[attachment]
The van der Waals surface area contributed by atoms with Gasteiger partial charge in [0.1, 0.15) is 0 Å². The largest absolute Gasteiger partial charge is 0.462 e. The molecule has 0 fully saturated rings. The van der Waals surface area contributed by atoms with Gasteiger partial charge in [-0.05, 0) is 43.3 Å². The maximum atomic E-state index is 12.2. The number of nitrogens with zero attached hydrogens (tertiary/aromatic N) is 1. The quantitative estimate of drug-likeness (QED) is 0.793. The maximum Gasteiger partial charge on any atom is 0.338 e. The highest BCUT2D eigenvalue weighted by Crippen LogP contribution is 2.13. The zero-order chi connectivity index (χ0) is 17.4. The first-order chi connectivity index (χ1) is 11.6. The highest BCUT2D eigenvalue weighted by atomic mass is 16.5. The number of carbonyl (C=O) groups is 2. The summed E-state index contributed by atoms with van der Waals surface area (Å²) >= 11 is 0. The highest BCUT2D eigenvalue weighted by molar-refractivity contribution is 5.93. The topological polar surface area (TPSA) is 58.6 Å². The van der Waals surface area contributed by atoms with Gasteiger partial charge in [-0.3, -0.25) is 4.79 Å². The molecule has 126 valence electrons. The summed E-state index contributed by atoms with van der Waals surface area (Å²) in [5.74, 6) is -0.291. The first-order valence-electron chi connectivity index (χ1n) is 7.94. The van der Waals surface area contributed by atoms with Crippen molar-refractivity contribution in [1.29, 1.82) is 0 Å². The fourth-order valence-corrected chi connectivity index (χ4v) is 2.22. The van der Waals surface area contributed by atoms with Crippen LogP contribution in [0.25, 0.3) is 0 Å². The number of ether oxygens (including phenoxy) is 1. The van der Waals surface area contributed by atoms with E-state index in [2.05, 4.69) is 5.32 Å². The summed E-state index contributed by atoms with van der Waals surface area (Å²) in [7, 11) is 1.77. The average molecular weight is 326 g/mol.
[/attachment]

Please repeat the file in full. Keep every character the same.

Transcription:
The van der Waals surface area contributed by atoms with Gasteiger partial charge in [0.1, 0.15) is 0 Å². The largest absolute Gasteiger partial charge is 0.462 e. The molecule has 0 fully saturated rings. The van der Waals surface area contributed by atoms with Gasteiger partial charge in [-0.05, 0) is 43.3 Å². The maximum atomic E-state index is 12.2. The number of nitrogens with zero attached hydrogens (tertiary/aromatic N) is 1. The quantitative estimate of drug-likeness (QED) is 0.793. The maximum Gasteiger partial charge on any atom is 0.338 e. The highest BCUT2D eigenvalue weighted by Crippen LogP contribution is 2.13. The zero-order chi connectivity index (χ0) is 17.4. The first-order chi connectivity index (χ1) is 11.6. The highest BCUT2D eigenvalue weighted by atomic mass is 16.5. The number of carbonyl (C=O) groups is 2. The summed E-state index contributed by atoms with van der Waals surface area (Å²) >= 11 is 0. The highest BCUT2D eigenvalue weighted by molar-refractivity contribution is 5.93. The topological polar surface area (TPSA) is 58.6 Å². The van der Waals surface area contributed by atoms with Gasteiger partial charge in [-0.3, -0.25) is 4.79 Å². The molecule has 126 valence electrons. The summed E-state index contributed by atoms with van der Waals surface area (Å²) in [5.74, 6) is -0.291. The first-order valence-electron chi connectivity index (χ1n) is 7.94. The van der Waals surface area contributed by atoms with Crippen molar-refractivity contribution in [1.29, 1.82) is 0 Å². The fourth-order valence-corrected chi connectivity index (χ4v) is 2.22. The van der Waals surface area contributed by atoms with Crippen LogP contribution in [0.25, 0.3) is 0 Å². The number of ether oxygens (including phenoxy) is 1. The van der Waals surface area contributed by atoms with E-state index in [2.05, 4.69) is 5.32 Å². The summed E-state index contributed by atoms with van der Waals surface area (Å²) in [7, 11) is 1.77. The average molecular weight is 326 g/mol.